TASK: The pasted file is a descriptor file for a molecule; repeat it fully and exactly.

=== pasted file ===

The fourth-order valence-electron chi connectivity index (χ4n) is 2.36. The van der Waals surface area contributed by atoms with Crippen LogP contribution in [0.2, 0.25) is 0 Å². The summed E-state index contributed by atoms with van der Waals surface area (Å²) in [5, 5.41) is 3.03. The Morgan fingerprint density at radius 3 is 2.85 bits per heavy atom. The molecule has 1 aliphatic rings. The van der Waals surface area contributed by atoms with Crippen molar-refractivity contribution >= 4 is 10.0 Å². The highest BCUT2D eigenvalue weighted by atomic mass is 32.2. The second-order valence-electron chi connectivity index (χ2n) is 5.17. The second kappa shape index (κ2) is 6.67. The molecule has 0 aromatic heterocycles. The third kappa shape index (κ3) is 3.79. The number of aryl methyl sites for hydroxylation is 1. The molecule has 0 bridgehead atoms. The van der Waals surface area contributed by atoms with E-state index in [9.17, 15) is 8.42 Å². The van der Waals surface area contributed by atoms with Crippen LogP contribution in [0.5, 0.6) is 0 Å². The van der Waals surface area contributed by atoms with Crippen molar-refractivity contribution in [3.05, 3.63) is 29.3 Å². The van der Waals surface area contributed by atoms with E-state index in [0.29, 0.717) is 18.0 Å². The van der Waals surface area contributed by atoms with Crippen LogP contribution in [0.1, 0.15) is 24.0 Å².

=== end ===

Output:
The fourth-order valence-electron chi connectivity index (χ4n) is 2.36. The van der Waals surface area contributed by atoms with Crippen LogP contribution in [0.2, 0.25) is 0 Å². The summed E-state index contributed by atoms with van der Waals surface area (Å²) in [5, 5.41) is 3.03. The Morgan fingerprint density at radius 3 is 2.85 bits per heavy atom. The molecule has 1 aliphatic rings. The van der Waals surface area contributed by atoms with Crippen molar-refractivity contribution >= 4 is 10.0 Å². The highest BCUT2D eigenvalue weighted by atomic mass is 32.2. The second-order valence-electron chi connectivity index (χ2n) is 5.17. The second kappa shape index (κ2) is 6.67. The molecule has 0 aromatic heterocycles. The third kappa shape index (κ3) is 3.79. The number of aryl methyl sites for hydroxylation is 1. The molecule has 0 bridgehead atoms. The van der Waals surface area contributed by atoms with E-state index in [9.17, 15) is 8.42 Å². The van der Waals surface area contributed by atoms with Crippen LogP contribution in [0.5, 0.6) is 0 Å². The van der Waals surface area contributed by atoms with Crippen molar-refractivity contribution in [3.05, 3.63) is 29.3 Å². The van der Waals surface area contributed by atoms with E-state index in [0.29, 0.717) is 18.0 Å². The van der Waals surface area contributed by atoms with Crippen LogP contribution in [0.1, 0.15) is 24.0 Å².